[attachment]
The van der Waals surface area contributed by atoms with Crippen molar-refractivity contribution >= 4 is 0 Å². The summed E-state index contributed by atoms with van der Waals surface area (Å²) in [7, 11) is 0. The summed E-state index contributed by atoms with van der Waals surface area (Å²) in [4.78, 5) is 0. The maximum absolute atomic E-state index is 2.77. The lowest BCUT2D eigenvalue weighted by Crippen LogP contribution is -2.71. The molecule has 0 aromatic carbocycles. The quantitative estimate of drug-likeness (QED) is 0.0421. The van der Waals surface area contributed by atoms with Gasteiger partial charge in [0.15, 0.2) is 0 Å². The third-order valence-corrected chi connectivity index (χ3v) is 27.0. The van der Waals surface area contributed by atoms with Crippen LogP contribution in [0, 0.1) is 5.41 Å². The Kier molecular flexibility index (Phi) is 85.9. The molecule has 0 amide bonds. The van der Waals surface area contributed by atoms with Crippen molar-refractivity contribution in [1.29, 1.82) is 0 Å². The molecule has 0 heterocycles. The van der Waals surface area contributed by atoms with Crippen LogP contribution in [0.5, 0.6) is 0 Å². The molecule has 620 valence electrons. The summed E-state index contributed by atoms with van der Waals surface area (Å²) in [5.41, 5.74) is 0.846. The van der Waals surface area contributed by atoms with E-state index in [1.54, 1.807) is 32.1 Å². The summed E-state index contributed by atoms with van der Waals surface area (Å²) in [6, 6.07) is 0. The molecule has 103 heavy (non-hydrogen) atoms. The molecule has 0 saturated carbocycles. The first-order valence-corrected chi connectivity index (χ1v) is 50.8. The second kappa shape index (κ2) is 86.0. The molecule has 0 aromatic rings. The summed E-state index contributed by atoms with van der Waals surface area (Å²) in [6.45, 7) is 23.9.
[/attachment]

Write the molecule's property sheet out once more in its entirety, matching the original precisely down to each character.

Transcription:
The van der Waals surface area contributed by atoms with Crippen molar-refractivity contribution >= 4 is 0 Å². The summed E-state index contributed by atoms with van der Waals surface area (Å²) in [7, 11) is 0. The summed E-state index contributed by atoms with van der Waals surface area (Å²) in [4.78, 5) is 0. The maximum absolute atomic E-state index is 2.77. The lowest BCUT2D eigenvalue weighted by Crippen LogP contribution is -2.71. The molecule has 0 aromatic carbocycles. The quantitative estimate of drug-likeness (QED) is 0.0421. The van der Waals surface area contributed by atoms with Gasteiger partial charge in [0.15, 0.2) is 0 Å². The third-order valence-corrected chi connectivity index (χ3v) is 27.0. The van der Waals surface area contributed by atoms with Crippen LogP contribution in [0, 0.1) is 5.41 Å². The Kier molecular flexibility index (Phi) is 85.9. The molecule has 0 amide bonds. The van der Waals surface area contributed by atoms with Crippen molar-refractivity contribution in [1.29, 1.82) is 0 Å². The molecule has 0 heterocycles. The van der Waals surface area contributed by atoms with Crippen LogP contribution in [0.5, 0.6) is 0 Å². The molecule has 620 valence electrons. The summed E-state index contributed by atoms with van der Waals surface area (Å²) in [5.41, 5.74) is 0.846. The van der Waals surface area contributed by atoms with E-state index in [1.54, 1.807) is 32.1 Å². The summed E-state index contributed by atoms with van der Waals surface area (Å²) in [6, 6.07) is 0. The molecule has 103 heavy (non-hydrogen) atoms. The molecule has 0 saturated carbocycles. The first-order valence-corrected chi connectivity index (χ1v) is 50.8. The second kappa shape index (κ2) is 86.0. The molecule has 0 aromatic rings. The summed E-state index contributed by atoms with van der Waals surface area (Å²) in [6.45, 7) is 23.9.